It melts my heart, when after getting disciplined, she will look at me and say, "I'm sorry, Mama."

And yes, the teacher in me has bought her a preschool program that I am excited about starting with her. It will wait until life has become a bit more normal for us, after the baby and maybe even after our trip to New Jersey. It's more for the mom at this point in my endeavor to be intentional and in order to make sure I spend time with her after the baby. She is used to my full attention now and I want to make sure she doesn't feel left out after "little brother" comes. And because her mom loves stuff like that. 

The Writing Desk by Rachel Hauck

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I have read a few of Rachel's book and some of them have been pretty good, some of them have been terrific. If you get a chance to read her Wedding series or whatever it's called: The Wedding Dress, The Wedding Chapel, and The Wedding Shop, do. If you like fiction anyway.

The Writing Desk comes in just under the above mentioned books, which I should mention, I don't think I've ever read The Wedding Shop, so I can't testify to its goodness. But Rachel is able to shift between time periods and between main characters, at least two from each time period in an effortless manner that makes it easy to follow along. Sometimes, when authors do this,  I find myself chafing at the bit as I read the one section, just wanting to get back to the other time period and the other main characters. But Rachel keeps you interested in both throughout the book. You know the two are going to tie together somehow and you're wondering how it will work.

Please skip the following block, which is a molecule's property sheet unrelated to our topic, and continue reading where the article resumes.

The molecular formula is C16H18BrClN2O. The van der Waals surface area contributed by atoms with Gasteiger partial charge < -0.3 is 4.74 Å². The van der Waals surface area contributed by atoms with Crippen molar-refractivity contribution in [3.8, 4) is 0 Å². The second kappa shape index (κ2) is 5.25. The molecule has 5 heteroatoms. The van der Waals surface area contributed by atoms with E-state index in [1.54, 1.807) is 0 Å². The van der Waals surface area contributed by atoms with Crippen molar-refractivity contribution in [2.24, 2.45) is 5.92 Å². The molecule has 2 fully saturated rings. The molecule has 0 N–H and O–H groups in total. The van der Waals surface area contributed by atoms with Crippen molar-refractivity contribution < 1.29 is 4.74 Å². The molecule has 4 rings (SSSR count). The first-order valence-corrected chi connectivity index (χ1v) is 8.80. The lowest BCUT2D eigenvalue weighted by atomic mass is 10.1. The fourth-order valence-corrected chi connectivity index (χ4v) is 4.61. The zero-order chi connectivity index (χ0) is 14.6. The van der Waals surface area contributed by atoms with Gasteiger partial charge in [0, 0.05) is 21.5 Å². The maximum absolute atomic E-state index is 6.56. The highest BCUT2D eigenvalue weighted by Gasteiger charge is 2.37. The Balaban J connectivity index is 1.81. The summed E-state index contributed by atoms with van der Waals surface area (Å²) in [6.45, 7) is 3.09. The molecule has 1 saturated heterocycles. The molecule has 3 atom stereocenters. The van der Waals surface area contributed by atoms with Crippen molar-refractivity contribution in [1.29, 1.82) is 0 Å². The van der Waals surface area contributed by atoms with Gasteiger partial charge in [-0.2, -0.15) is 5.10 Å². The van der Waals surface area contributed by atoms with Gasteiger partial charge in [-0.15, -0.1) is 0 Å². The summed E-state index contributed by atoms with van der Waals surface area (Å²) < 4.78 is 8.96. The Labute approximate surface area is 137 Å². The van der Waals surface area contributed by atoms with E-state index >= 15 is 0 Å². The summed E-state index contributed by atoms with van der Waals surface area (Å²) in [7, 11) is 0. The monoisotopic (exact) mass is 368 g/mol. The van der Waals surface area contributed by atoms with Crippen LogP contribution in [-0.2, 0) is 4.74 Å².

This book it's a writing desk. For the one, it has produced many books where she wrote as the ghost writer for a famous author. For the other, it was supposed to be her muse, her "people", her inspiration, but it didn't work that way.

This is a book about mending relationships. Tenley, the modern day character, learns to love Blanche, her mother, and to, I think, even forgive her for abandoning her at a young age. Birdie, the Gilded Age character, is manipulated and controlled by her mother, but is actually given a chance at love at the altar. Her and her mother do come to a truce of sorts too. Both find comfort in the same Bible, in learning to know who Jesus is. I'm not sure where Birdie comes out on, but Tenley, I believe does come to believe in God and to trust Him for her salvation as well as for guidance on what to do.

Of course, there's the heroes who sweep in to rescue the ladies, but that's for you to read about.

I did enjoy this book. I was reminded again that I don't need to be afraid or dismayed because God is with me and I can trust Him to guide me and lead me. And I'm so grateful for that fact.

This book was given me by Book Look Bloggers. I was not required to write a positive review.


Wednesday, July 12, 2017

Farewell, Four Waters by Kate McCord

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One aid worker's sudden escape from Afghanistan

This book, this book, if you have time for only one book, make it this one. Yes, it's called a novel, but it's based on true events though they have been mixed and match for security reasons. I just am not sure you could make up these kinds of stories. It's the kind of book I dreamt about at night. And last night, I confess, I had skimmed ahead just a bit and I think I thought about the book every time I woke up last night. So it wasn't a wise move on my part.